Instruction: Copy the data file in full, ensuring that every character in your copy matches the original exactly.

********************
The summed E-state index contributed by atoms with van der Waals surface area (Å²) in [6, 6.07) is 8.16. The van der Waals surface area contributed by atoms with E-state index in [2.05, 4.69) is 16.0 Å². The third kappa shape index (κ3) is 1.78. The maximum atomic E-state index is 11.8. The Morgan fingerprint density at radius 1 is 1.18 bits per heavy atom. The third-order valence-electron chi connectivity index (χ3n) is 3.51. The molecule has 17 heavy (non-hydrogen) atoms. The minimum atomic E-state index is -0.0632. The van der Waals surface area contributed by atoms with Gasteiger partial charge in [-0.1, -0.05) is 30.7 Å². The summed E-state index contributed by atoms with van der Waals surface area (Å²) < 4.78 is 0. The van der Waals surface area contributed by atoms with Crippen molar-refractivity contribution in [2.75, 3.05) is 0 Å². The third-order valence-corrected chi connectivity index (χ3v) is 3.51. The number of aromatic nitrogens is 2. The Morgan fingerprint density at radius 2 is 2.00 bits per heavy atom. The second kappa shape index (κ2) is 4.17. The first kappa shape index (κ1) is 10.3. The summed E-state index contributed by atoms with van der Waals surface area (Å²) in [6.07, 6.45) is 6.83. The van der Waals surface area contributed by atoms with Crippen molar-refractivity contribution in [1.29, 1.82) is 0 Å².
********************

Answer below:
The summed E-state index contributed by atoms with van der Waals surface area (Å²) in [6, 6.07) is 8.16. The van der Waals surface area contributed by atoms with E-state index in [2.05, 4.69) is 16.0 Å². The third kappa shape index (κ3) is 1.78. The maximum atomic E-state index is 11.8. The Morgan fingerprint density at radius 1 is 1.18 bits per heavy atom. The third-order valence-electron chi connectivity index (χ3n) is 3.51. The molecule has 17 heavy (non-hydrogen) atoms. The minimum atomic E-state index is -0.0632. The van der Waals surface area contributed by atoms with Gasteiger partial charge in [-0.1, -0.05) is 30.7 Å². The summed E-state index contributed by atoms with van der Waals surface area (Å²) < 4.78 is 0. The van der Waals surface area contributed by atoms with Crippen molar-refractivity contribution in [2.75, 3.05) is 0 Å². The third-order valence-corrected chi connectivity index (χ3v) is 3.51. The number of aromatic nitrogens is 2. The Morgan fingerprint density at radius 2 is 2.00 bits per heavy atom. The second kappa shape index (κ2) is 4.17. The first kappa shape index (κ1) is 10.3. The summed E-state index contributed by atoms with van der Waals surface area (Å²) in [6.07, 6.45) is 6.83. The van der Waals surface area contributed by atoms with Crippen molar-refractivity contribution in [1.29, 1.82) is 0 Å².